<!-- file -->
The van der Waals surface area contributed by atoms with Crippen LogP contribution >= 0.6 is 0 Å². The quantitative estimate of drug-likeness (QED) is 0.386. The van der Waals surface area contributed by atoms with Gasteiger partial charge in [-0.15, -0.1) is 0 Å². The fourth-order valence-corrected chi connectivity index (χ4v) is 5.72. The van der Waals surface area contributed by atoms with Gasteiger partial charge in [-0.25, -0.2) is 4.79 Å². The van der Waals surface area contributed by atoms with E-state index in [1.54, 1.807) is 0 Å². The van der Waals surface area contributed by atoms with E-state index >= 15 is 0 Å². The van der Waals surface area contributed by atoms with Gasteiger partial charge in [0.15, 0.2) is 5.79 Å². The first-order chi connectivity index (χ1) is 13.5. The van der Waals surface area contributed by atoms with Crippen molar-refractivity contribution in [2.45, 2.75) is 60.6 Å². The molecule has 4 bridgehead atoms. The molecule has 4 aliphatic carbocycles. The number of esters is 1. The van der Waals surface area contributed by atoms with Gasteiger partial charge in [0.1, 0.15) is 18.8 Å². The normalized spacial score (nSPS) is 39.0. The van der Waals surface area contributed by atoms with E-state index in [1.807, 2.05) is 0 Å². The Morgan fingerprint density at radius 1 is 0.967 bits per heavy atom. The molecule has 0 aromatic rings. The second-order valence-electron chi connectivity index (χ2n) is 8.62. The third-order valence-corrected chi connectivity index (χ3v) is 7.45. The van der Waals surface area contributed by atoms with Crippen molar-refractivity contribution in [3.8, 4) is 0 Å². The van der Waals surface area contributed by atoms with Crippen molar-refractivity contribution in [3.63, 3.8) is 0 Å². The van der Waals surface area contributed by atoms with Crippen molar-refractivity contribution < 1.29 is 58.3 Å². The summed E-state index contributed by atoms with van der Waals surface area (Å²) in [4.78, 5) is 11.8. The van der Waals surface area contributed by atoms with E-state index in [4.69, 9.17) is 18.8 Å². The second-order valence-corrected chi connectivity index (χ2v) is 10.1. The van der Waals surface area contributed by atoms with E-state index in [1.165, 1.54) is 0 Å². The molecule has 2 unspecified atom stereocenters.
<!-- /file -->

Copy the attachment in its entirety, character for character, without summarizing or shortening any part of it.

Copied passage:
The van der Waals surface area contributed by atoms with Crippen LogP contribution >= 0.6 is 0 Å². The quantitative estimate of drug-likeness (QED) is 0.386. The van der Waals surface area contributed by atoms with Gasteiger partial charge in [-0.15, -0.1) is 0 Å². The fourth-order valence-corrected chi connectivity index (χ4v) is 5.72. The van der Waals surface area contributed by atoms with Gasteiger partial charge in [-0.25, -0.2) is 4.79 Å². The van der Waals surface area contributed by atoms with E-state index in [1.54, 1.807) is 0 Å². The van der Waals surface area contributed by atoms with E-state index >= 15 is 0 Å². The van der Waals surface area contributed by atoms with Gasteiger partial charge in [0.15, 0.2) is 5.79 Å². The first-order chi connectivity index (χ1) is 13.5. The van der Waals surface area contributed by atoms with Crippen molar-refractivity contribution in [2.45, 2.75) is 60.6 Å². The molecule has 4 bridgehead atoms. The molecule has 4 aliphatic carbocycles. The number of esters is 1. The van der Waals surface area contributed by atoms with Gasteiger partial charge in [0.1, 0.15) is 18.8 Å². The normalized spacial score (nSPS) is 39.0. The van der Waals surface area contributed by atoms with E-state index in [1.807, 2.05) is 0 Å². The Morgan fingerprint density at radius 1 is 0.967 bits per heavy atom. The molecule has 0 aromatic rings. The second-order valence-electron chi connectivity index (χ2n) is 8.62. The third-order valence-corrected chi connectivity index (χ3v) is 7.45. The van der Waals surface area contributed by atoms with Crippen molar-refractivity contribution in [3.8, 4) is 0 Å². The van der Waals surface area contributed by atoms with Crippen molar-refractivity contribution in [3.63, 3.8) is 0 Å². The van der Waals surface area contributed by atoms with Crippen molar-refractivity contribution < 1.29 is 58.3 Å². The summed E-state index contributed by atoms with van der Waals surface area (Å²) in [4.78, 5) is 11.8. The van der Waals surface area contributed by atoms with E-state index in [4.69, 9.17) is 18.8 Å². The second-order valence-corrected chi connectivity index (χ2v) is 10.1. The van der Waals surface area contributed by atoms with E-state index in [1.165, 1.54) is 0 Å². The molecule has 2 unspecified atom stereocenters.